Interestingly, I have more problems with the interior design direction than the exterior (lets forget I-Drive for a sec). I love my 330i's enveloping, driver oriented cockpit. I'm not as fond of the current 5 and 7's open air, dramatic sweep away from the driver. I think the color and pattern issues still need some work as well. However, in the 5, 7, and Z4, the material quality and solidity of feel are beyond reproach, especially in the 7. Regarding I-drive for a sec, let's just say I think it should be an option and be integrated like Audi's popup-screen unit.

    That's about all. Any opinions?

  • ddblueddblue Posts: 117
    I'd have to agree with you about the interior. Though I feel the 7's interior design is much more handsome than the 5's. I sat in the 5 recently and noted that the lines and shapes were simply not harmonious. Granted the E39 interior needed some work, but it was more driver oriented than the E60's. I was hoping that the new cockipit would be more ergonomic. It definitely is, but it loses the driver focus and becomes more of an aesthetic jumble to appeal to the opulence snobs. The sweeping door handles have got to go. They look ridiculous.

    I bet you'll see some front and rear end changes to the 5 after the first year.

    Hold on to your E46!!! It'll be gorgeous in ten years.
  • ddblueddblue Posts: 117
    Steve Spence writes in the latest issue...

    "It's still very nearly the perfect driving machine. But BMW's ship has run up on a styling reef. It's not htat this body is ugly per se; it might even look good on, oh, a Volvo chassis. But the problem is it has landed atop a previously perfect BMW. When an automaker reaches the pinnacle of styling--as BMW did in the '90s with its line of elegant, muscular, dynamic cars--it is then faced with an awful dilemma: We can't stand still, but where do we go from here? Looks like BMW's taken up with a den of New Jersey hairdressers. The 530 is overwrought, show-offy, all flaring creases and scooped-out panels--so un-BMW. Quick, somebody find a clean sheet of paper!"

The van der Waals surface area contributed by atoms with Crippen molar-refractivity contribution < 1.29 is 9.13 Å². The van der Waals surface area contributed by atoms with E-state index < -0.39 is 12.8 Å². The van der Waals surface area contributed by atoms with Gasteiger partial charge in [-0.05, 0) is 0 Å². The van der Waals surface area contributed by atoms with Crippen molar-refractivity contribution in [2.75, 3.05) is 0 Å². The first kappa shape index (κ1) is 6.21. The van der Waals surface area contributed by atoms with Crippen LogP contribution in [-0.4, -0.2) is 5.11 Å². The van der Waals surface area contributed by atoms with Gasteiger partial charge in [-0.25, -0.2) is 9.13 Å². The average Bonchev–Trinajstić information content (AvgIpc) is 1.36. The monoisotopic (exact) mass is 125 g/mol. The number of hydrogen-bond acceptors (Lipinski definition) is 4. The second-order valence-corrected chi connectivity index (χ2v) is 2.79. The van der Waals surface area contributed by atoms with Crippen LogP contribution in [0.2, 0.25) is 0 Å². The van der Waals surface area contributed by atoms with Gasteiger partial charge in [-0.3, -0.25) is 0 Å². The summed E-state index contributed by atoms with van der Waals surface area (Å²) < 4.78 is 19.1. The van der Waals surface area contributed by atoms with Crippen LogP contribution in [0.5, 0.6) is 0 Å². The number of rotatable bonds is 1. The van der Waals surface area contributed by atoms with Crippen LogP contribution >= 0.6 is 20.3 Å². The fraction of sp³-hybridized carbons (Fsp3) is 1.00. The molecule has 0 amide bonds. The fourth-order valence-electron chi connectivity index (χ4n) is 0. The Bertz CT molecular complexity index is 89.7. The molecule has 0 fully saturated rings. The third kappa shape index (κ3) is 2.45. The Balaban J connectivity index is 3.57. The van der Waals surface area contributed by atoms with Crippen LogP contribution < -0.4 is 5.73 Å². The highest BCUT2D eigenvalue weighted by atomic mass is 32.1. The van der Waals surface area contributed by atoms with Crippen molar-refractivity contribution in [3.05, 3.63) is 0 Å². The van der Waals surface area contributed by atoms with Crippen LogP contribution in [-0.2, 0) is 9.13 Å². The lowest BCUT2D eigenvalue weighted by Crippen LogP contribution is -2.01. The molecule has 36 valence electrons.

Couldn't have said it better, myself.
  • bretaabretaa Posts: 130
    I too read the C&D article and felt that quote was a little over the top. I continue to believe (hope?) that this styling theme just needs some refinement. Again, I saw a CTS on the road the other day and still noted how jaunty it looks from some angles, but the newer SRX is quite stunning on the road, and gets the look more "right." I'm hoping the 7 series refresh (and eventual 5 refresh) will accomplish the same task. The '06 3-series sketches on the web look quite good...

  • designmandesignman Posts: 2,129
    Shame on Steve Spence for bashing the great state of New Jersey and its fine hairdressers. They have good restaurants, the best gas prices, and I am very pleased with the manner in which I am coiffed.

    What he should have said was this:

    "Looks like BMW's taken up with the artists who created Beavis and Butthead."
  • saugataksaugatak Posts: 488
    "Looks like BMW's taken up with the artists who created Beavis and Butthead."

    glah, this is a sad day when we are debating (even in jest) whether the right comparison for the new 5-series is NJ hairdressers vs. beavis and butthead.

    reminds me of a quote posted by someone on the X3 board who had held off for 1 year on a new car purchase to see the X3. going only by memory here, i think he said:

    "i looked . . . i saw . . . i cried. i waited a year for this?!"

    Also, designman, have you ever seen beavis and butthead? They look like they were drawn by NJ hairdressers, so essentially you and the C&D guy are saying the same thing.
  • carguy58carguy58 Posts: 2,303
    Whats wrong with my state's hairdresser's?

    Thank you for somebody defending New Jersey. On a side note I hope that gas tax doesn't pass. I doubt it will.

    As for Infinti Nissan is into being different. Lexus got too bland to me with the 98 GS and 02ES. I more of an Acura man personally than a lexus or Infinti man though.
  • bretaabretaa Posts: 130
    I'll defend New Jersey as well. Get past the Turnpike, and it is actually, in many areas, a gorgeous state.

    Isn't BMW's US headquarters in NJ, or am I remembering this wrong?

  • x021627x021627 Posts: 152
    montvale I think
  • designmandesignman Posts: 2,129
    Yep, that's close enough... MB is in Montvale, BMW is in Woodcliff Lake... practically in each other's yards near the NY border. New Jersey has good incentives for business. And yes, it quite a beautiful state, just like the other 49. Having to share a fence with NY and offering mostly industrial vistas near its NY borders it often takes the brunt of lot of humor. It's OK though... Jerseyans are cool, tough and confident... they can take it.
  • irnmdnirnmdn Posts: 245
    Last chance to buy a decent looking BMW
This discussion has been closed.